Team:University College London/Module 5


Description | Design | Construction | Characterisation | Modelling | Results | Conclusions


A core module for our project enables E. coli to survive the salt concentration of the ocean - without this ability the application of E. coli to a marine environment would not be possible. This system would not be required for the other bacteria strains we will be transforming, Roseobacter denitrificans and Oceanibulbus indolifex, which as native marine bacteria already have genes conferring salt tolerance. Due to the widespread use of E. coli as a chassis for synthetic biology, this module is being developed to demonstrate that E. coli could be applied to marine environments.

The protein IrrE originates from Deinococcus radiodurans, where it confers resistance to radiation. When transformed into E. coli however, it protects against salt, oxidative and thermal shock. IrrE appears to function as a global regulator of stress factor genes. So far it has been demonstrated to upregulate transcription of recA and pprA – genes which encode Recombinase A and Radiation Inducible Protein. With respect to salt tolerance, IrrE upregulates the production of several stress responsive proteins, protein kinases, metabolic proteins, and detoxification proteins. It also downregulates glycerol degradation. With this global regulatory effect, E. coli becomes more salt tolerant.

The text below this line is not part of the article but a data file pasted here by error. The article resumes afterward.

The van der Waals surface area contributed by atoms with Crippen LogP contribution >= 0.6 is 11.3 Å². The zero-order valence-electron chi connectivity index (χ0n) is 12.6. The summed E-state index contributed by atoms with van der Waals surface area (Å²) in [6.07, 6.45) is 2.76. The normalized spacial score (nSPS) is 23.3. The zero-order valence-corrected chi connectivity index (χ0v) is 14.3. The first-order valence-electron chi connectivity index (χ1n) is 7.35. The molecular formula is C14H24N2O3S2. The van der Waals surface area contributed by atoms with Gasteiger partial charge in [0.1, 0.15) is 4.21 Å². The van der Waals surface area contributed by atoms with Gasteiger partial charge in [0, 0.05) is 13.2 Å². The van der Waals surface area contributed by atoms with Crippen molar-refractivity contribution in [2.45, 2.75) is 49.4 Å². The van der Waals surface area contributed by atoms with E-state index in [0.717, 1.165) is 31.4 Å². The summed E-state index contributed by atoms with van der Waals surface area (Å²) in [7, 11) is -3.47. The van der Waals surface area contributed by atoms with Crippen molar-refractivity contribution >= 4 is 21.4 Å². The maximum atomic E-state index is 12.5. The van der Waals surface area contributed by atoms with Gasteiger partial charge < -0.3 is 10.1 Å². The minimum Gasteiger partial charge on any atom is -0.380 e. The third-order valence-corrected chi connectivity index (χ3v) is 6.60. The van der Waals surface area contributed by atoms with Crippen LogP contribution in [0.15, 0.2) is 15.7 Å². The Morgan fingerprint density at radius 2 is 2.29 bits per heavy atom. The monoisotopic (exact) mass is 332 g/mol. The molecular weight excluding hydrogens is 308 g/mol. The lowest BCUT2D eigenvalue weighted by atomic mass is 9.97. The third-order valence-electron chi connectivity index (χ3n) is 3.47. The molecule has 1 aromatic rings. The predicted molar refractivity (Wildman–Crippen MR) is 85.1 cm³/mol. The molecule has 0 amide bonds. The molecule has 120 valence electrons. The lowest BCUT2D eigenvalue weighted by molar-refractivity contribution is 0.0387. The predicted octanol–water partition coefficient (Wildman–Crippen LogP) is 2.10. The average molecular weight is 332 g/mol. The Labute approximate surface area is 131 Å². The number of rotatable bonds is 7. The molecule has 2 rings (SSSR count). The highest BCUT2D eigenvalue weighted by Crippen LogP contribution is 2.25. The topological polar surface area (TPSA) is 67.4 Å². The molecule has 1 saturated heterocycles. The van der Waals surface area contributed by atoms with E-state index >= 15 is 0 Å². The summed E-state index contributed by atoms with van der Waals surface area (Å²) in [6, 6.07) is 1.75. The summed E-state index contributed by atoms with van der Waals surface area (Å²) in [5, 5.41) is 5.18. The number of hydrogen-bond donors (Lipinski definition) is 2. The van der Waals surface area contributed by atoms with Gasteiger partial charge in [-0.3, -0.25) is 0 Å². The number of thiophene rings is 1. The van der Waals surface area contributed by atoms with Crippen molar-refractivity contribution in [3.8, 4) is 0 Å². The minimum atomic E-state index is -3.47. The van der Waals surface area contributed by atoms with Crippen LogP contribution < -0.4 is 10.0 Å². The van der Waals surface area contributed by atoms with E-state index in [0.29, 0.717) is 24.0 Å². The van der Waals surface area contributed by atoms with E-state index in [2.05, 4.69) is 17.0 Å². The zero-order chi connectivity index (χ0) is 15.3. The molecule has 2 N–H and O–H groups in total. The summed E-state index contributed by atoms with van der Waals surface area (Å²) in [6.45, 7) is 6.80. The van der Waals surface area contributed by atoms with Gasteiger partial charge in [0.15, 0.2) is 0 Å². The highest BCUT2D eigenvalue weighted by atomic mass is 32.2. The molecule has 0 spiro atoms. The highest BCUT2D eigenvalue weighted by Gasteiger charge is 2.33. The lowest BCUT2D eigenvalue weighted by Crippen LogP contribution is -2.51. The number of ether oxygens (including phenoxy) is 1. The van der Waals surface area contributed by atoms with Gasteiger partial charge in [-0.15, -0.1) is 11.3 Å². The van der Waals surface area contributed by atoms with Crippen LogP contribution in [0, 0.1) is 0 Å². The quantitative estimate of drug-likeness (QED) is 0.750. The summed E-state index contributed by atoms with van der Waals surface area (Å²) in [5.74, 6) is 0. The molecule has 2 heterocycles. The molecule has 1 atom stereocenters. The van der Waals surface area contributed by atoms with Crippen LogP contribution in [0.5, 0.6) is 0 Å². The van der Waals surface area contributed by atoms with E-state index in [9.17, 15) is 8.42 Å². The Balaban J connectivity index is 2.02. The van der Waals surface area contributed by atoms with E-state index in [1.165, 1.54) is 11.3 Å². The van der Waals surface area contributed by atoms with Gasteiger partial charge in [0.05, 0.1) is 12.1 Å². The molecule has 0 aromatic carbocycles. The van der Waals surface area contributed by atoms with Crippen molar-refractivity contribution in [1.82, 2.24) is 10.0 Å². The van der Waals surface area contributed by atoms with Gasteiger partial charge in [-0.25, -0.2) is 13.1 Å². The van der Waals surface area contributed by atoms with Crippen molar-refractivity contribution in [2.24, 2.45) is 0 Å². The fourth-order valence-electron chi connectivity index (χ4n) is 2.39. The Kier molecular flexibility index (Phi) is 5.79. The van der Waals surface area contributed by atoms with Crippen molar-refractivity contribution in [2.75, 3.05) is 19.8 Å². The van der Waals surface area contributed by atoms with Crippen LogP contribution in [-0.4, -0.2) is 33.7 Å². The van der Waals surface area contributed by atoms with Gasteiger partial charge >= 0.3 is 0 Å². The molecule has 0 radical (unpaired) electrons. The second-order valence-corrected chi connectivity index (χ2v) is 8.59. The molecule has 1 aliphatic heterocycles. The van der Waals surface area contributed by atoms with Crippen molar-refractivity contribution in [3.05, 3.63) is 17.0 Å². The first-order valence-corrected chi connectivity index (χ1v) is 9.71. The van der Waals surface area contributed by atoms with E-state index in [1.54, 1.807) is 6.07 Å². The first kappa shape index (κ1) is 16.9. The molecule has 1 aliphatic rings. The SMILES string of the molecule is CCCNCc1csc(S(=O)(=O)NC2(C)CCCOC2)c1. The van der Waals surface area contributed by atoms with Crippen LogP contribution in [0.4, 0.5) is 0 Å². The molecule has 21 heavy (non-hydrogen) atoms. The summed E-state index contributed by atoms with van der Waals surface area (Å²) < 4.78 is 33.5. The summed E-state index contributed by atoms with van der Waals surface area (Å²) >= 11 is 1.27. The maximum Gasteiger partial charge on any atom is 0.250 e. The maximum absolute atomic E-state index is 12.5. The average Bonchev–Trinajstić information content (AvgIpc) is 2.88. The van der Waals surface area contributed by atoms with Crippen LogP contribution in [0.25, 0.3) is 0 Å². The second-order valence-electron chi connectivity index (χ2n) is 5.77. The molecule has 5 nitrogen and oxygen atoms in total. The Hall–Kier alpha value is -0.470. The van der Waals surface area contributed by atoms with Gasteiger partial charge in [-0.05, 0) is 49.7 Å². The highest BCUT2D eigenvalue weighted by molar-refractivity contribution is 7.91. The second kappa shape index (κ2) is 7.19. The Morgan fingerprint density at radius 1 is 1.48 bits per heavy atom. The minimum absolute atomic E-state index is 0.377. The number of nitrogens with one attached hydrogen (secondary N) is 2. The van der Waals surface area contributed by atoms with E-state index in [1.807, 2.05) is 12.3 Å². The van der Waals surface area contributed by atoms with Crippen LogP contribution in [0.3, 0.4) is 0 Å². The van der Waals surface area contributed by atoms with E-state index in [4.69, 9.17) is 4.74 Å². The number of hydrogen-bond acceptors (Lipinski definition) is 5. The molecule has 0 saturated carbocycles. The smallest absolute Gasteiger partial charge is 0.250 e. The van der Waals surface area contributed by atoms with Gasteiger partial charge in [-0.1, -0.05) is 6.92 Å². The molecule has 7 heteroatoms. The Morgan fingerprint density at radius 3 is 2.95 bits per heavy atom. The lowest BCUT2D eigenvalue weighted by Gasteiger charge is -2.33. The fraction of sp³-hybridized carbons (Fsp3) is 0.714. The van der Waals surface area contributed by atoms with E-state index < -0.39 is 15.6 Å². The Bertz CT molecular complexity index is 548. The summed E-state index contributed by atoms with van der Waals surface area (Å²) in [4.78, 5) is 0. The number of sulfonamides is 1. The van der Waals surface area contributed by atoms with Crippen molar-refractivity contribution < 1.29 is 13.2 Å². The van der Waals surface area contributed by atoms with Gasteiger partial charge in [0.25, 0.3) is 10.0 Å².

We propose to confer salt tolerance on E. coli by linking the salt tolerance gene encoding the protein IrrE (BBa_K729001) to a constitutive promoter (BBa_J23119). The choice of a constitutive promoter is intuitive; E. coli must sustain expression of salt tolerant proteins in order to survive.